Capacity planning. Basic principles
Capacity planning is often used to quickly solve occupancy problems. However, the purpose of capacity planning is to achieve acceptable and agreed service levels to your customers in a cost-effective manner.
This definition immediately indicates what the first step should be before you actually start planning. Determining your service levels. Before you can determine what are acceptable and cost-effective service levels, it is a good idea to first understand what Workload means. Workload ultimately determines whether you can achieve the requested levels.
An exact definition of workload does not exist, but the most accepted definition is:
Relationship between a group or individual operator, their capabilities and the requirements of the task to be performed. Workload modeling is the analytical technique used to measure and predict the workload. The main objective of assessing and predicting the workload is to achieve an even distribution, controllable workload and prevent over or underload.
It is then important to determine who does what and how it should be carried out and whether this is possible. It is advisable to analyze the workload properly from a business perspective. It therefore gives you better insight into this in your future planning, when shifts occur. The most commonly used method to determine workload is the so-called manload.
The manload describes the task of the lowest level performers. The major advantage of this level of detail is that it reveals substantive differences between equivalent functions. A good work analysis is then also possible, so that any inefficiencies can be detected.
In the end, a manload can be compiled for each function, department, enabling a full occupancy analysis. The Correct number of Fte can be determined on this basis.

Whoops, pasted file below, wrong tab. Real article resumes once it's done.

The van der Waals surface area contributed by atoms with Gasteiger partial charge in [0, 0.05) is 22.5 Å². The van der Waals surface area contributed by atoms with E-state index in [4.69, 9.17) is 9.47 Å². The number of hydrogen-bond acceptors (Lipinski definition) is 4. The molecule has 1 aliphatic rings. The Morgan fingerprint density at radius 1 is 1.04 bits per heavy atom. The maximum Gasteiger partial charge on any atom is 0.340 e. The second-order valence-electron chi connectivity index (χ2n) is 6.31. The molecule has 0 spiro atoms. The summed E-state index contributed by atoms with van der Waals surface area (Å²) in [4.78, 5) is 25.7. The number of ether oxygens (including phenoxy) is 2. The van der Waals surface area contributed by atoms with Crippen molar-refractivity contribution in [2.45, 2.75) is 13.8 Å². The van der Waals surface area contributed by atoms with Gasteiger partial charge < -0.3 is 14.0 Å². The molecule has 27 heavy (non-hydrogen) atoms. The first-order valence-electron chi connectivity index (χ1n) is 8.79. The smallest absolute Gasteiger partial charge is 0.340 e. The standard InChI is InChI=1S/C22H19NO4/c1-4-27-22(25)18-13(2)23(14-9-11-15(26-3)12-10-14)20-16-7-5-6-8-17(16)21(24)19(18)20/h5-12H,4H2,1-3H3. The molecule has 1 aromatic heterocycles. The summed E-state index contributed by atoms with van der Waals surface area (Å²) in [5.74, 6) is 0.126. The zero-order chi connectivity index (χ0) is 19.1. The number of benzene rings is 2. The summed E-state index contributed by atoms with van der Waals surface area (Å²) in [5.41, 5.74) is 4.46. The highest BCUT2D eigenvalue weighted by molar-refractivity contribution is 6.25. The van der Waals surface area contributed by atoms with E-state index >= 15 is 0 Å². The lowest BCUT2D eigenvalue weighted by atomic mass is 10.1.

A service level agreement is an agreement between the service provider and the consumer of a service. The service level agreement is often defined from the user’s perspective, usually in terms of response time, reliability or quality. Using workloads aids in the process of developing service level agreement, because workload can be used to measure performance in a way that makes sense for customers / users.
Ideally, service level requirements are ultimately determined by business requirements. Often they are based on past experiences. This creates requirements that do not match your workload and the capabilities of your organization. Over – or under performance then lurks. This can be prevented to fully calculate your current capacity based on the workload that you have determined.
What is the right capacity? Is that the highest possible, such as the maximum capacity of a machine, the average or best performance.
If you are going to work with the maximum capacity, you need to determine exactly what this means. Max cap = technically maximum capacity – / – unavoidable losses. Those unavoidable losses include necessary maintenance, for example. You cannot count on that. In addition, there are the necessary losses, which may not be desirable, but can be prevented. Think of sub-optimizations in your line. They decrease your capacity, but cannot be rectified immediately. That is why the consultancy uses 3 concepts of capacity: the technical maximum capacity, the standard capacity and the planning capacity. The last is what you should use in your daily planning.
You can best determine the planning capacity based on your workload and determine the best demonstrated performance per task. This means that you have to analyze the performance data over a longer period of time. Where are the peaks and troughs and what was the reason for that. If certain peaks concerned exceptional situations, these are not included. You will then receive a corrected optimum for a task or department. This optimum is higher than if you take an arithmetic average of the total period analyzed. It is about Best Demonstrated performance. This means that the service level standards are feasible on the one hand, but still challenging.
Plans for the future
The most difficult thing about planning is predicting the future. How reliable are the issued Sales figures, are the departments able to meet the agreed standards and are the suppliers reliable enough?
At a strategic level it is necessary to agree on what growth is expected and what growth is also possible. After all, many financial-strategic decisions underlie this. If at high level the limits of growth and difference